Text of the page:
THE BONES BENEATH takes Tom Thorne away from his home turf, reluctantly chaperoning one of the most dangerous criminals from his past on a trip to Bardsey Island to retrieve the body of a teenager. Part road-trip, part closed location mystery, the suspense builds from the outset.

Stuart Nicklin is a master manipulator without a shred of remorse for his victims and their families, yet he says he’s willing to lead the police to the body of one of his early kills in order for the boy’s mother to get closure. The catch –Thorne must be the police officer to escort him. But Thorne knows the trip isn’t about any sense of conscience Nicklin has, so why does he want to take a trip to the island now?

As Thorne and his team, along with prisoners Nicklin and Batchelor, make the journey there’s a real sense of impending doom.

The remote island makes the group geographically isolated. At the mercy of the weather, and limited by the small amount of equipment they could bring, the team start their search for the body. But finding it is only their first challenge.

The relationship between Thorne and Nicklin is grating and tense. Nicklin tries his upmost to taunt and provoke Thorne, while Thorne battles to keep his reactions in check. They’re well matched adversaries – smart, savvy and both determined to stop the other getting the upper hand. But as the full extent of Nicklin’s plan is put into play, the body count rises, and Thorne is forced to make an impossible choice.

This tense, suspenseful and claustrophobically gripping story hooked me in from the beginning and kept me reading into the early hours because I just couldn’t put the book down. A truly fabulous read.

The Distance cover image

The Distance cover image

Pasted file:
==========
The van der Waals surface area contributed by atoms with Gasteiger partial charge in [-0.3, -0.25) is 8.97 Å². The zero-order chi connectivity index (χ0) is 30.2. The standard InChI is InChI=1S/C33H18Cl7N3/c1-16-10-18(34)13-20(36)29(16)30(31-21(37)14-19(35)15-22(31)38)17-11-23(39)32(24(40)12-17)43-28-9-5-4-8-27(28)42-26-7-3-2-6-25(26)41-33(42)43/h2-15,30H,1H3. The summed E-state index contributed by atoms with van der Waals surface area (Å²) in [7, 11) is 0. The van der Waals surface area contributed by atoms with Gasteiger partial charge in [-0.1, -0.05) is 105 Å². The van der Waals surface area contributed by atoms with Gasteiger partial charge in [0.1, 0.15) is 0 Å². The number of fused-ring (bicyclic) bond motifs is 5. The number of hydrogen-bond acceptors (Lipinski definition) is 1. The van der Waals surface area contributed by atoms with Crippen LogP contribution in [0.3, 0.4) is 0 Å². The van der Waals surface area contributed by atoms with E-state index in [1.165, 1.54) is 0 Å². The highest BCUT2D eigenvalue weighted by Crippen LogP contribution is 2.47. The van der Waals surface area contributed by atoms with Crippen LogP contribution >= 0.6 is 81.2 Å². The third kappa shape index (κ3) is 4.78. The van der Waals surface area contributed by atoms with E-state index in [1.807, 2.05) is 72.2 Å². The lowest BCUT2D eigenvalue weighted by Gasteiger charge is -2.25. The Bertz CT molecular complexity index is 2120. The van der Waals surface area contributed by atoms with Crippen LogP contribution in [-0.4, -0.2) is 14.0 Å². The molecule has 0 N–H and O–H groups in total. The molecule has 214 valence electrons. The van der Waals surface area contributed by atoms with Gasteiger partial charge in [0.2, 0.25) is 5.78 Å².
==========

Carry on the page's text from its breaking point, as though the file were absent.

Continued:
THE DISTANCE by Helen Giltrow (Orion)

This is a stylish, espionage-type thriller with a bold and courageous female lead character. Karla (and her alter-ego Charlotte Alton) is super-smart, brave and principled (in her own very distinct way). But this job is different. To get a hit-man into ‘The Programme’ – an experimental prison that is meant to be impossible to break in or out of, and the hit-man is Johanssen – a guy she has a history with.

Karla takes the job, but as Johanssen assumes a new identity in order to enter The Programme, Karla gets increasingly suspicious of the client and their motives. The target of the hit is a woman, and the only information they have on her is a photo and an assurance that she did ‘something bad. Yet she seemingly has no identity, no history, and there is no record of her being inside the prison. Still, Karla has seen the CCTV footage – she knows that the target is inside and very much exists.

Concerned for Johanssen’s safety, Karla digs deeper to find the identity of the target and, in doing so, unravels the complex web of lies, bribes and murder. As she gets closer to uncovering the violent truth hidden behind the hit, Karla, and those close to her, become targets.

Set in the near future and played out over twenty-four days, the story is packed with tension. It’s told in the present tense, which adds to the momentum, and hammers along at a tremendous pace. The plot twists and turns, then twists some more and turns again. Dark, edgy and, at times, brutal, this is a stylish and highly original debut.

The Killing Season cover image

The Killing Season cover image

THE KILLING SEASON by Mason Cross (Orion)

THE KILLING SEASON has everything I love about action thrillers – the intrigue, the danger, the chase and the multi-layered characters. And, it’s Mason Cross’ debut novel, which makes it all the more impressive.